It's not every day a new industry and market comes along and the potential for space tourism is, if not infinite, then certainly global.
This week the Personal Spaceflight Federation (PSF), comprising of private, public and non-profit organisations working to make commercial human spaceflight a reality, re-launched itself with a new slate of officers and a new chairman.
They are president Michael Kelly (the Federal Aviation Administration's commercial space transportation advisory committee chairman and X Prize Cup flight operations vice president), chairman Alex Tai (Virgin Galactic's operations vice president), vice-chairman Jeff Greason (Xcor Aerospace chief executive), treasurer Stuart Witt (Mojave spaceport general manager) and secretary George French (Rocketplane-Kistler chief executive).
For people wanting to play Kremlinologist and examine the PSF line up Virgin Galactic is well represented, with a senior vice president and the manager of the spaceport from which it will initially operate on the top table.
Greason's position of vice chair is no surprise, he was a champion of the PSF when it was originally launched in February 2005. A long time space advocate he also had a lot of behind the scenes involvement in lobbying Congress when the, quite frankly, landscape transforming Commercial Space Launch Amendments Act (CSLAA) 2004 was going through the legislative process.
Then there is George French, Rocketplane-Kistler (RpK) chief executive. His role as secretary will no doubt now have an added emphasis with RpK's award of $207 million by NASA for its Commercial Orbital Transportation Services demonstration programme (COTS).
The corporate membership of the PSF also reflects this leadership split.
Of the 14 members, six of them are SpaceShipTwo (SS2) developer Scaled Composites, SS2's first customer Virgin Galactic, the SpaceShipOne (SS1) launch site Mojave Spaceport, SS2's future launch site New Mexico's newly renamed Spaceport America, SpaceShipOne's motor provider SpaceDev, and the X Prize Foundation, which funded the X Prize that SS1 won.
Then there is orbital tourism provider Space Adventures, COTS winner and aspiring orbital tourism company Space Exploration Technologies (SpaceX), and Bigelow Aerospace, whose prototype space hotel Genesis I may one day provide a destination for these SpaceX and RpK.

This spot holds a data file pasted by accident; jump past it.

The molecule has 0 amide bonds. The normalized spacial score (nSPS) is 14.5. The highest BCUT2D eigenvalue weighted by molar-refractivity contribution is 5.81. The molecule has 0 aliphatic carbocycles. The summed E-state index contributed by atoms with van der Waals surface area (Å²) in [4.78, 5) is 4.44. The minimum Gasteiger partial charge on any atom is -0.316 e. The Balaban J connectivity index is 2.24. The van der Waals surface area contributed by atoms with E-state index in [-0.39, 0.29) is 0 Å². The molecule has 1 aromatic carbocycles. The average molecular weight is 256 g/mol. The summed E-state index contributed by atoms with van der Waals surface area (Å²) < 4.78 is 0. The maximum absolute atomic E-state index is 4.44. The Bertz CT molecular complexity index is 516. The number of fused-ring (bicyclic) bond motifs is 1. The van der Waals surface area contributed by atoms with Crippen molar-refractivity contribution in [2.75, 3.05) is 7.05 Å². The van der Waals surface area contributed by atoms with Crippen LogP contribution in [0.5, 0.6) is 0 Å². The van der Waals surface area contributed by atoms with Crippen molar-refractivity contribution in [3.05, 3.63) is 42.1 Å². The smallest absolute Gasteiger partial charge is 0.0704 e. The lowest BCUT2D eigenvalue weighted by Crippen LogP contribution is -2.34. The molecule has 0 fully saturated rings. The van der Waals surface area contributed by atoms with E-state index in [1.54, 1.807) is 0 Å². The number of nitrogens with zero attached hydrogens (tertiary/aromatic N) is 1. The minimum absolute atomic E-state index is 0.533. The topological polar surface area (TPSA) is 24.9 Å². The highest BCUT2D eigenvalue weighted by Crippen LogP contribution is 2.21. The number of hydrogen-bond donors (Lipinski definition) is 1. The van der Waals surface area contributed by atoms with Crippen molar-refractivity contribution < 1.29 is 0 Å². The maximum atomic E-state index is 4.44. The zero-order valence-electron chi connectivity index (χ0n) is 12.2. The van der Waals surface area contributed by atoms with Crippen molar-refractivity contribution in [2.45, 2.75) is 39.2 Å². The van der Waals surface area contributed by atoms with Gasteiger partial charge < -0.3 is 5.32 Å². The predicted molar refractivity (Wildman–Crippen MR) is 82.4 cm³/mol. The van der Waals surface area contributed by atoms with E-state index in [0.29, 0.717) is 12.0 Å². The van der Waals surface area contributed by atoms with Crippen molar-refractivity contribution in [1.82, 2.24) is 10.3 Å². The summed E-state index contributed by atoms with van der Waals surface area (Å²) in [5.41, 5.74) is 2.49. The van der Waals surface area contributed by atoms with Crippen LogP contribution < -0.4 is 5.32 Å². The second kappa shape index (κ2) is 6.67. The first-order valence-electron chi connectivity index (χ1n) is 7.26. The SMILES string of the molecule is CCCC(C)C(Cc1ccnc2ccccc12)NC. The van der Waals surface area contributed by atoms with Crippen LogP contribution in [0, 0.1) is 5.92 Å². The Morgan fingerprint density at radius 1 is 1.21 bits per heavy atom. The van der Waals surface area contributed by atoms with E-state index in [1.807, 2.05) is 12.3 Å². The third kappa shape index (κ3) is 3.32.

Finally there is AirLaunch, which is involved the US Defense Advanced Research Projects Agency's small launch vehicle programme, and embryonic booster developers Armadillo Aerospace and Transformational Space.
The passage of the CSLAA caused tensions amongst some of the members of this group with legal descriptions of launch systems being a particularly tetchy point. For some a description would ensure their technologies were literally outlawed while a competitor achieved market domination.
The PSF has done a good job of putting that behind them with the co-operative work on submissions to the Federal Aviation Administration's proposed rules on commercial human spaceflight.
Looking to the future Virgin Galactic may well wonder what RpK's NASA award will do for its suborbital Rocketplane vehicle, which is today the only close competitor to SS2 with hardware demonstrably in development.
While the NASA award to SpaceX could also bring it closer to threatening Space Adventures' monopoly on sending tourists into orbit care of Russia's Soyuz boosters.
How would the relative successes of the suborbital and orbital markets represented in this federation affect each other, how would the PSF respond to the threat of new tourism inspired United Nation's space treaties or even a fatal accident?
Space tourism is a high stakes game and the difficulties its had historically with funding and technological credibility, and more recently with legislative battles and now the potentially market distorting impact of $478 million of NASA cash, could all reintroduce tensions into an industry that knows that a united front is a key confidence builder.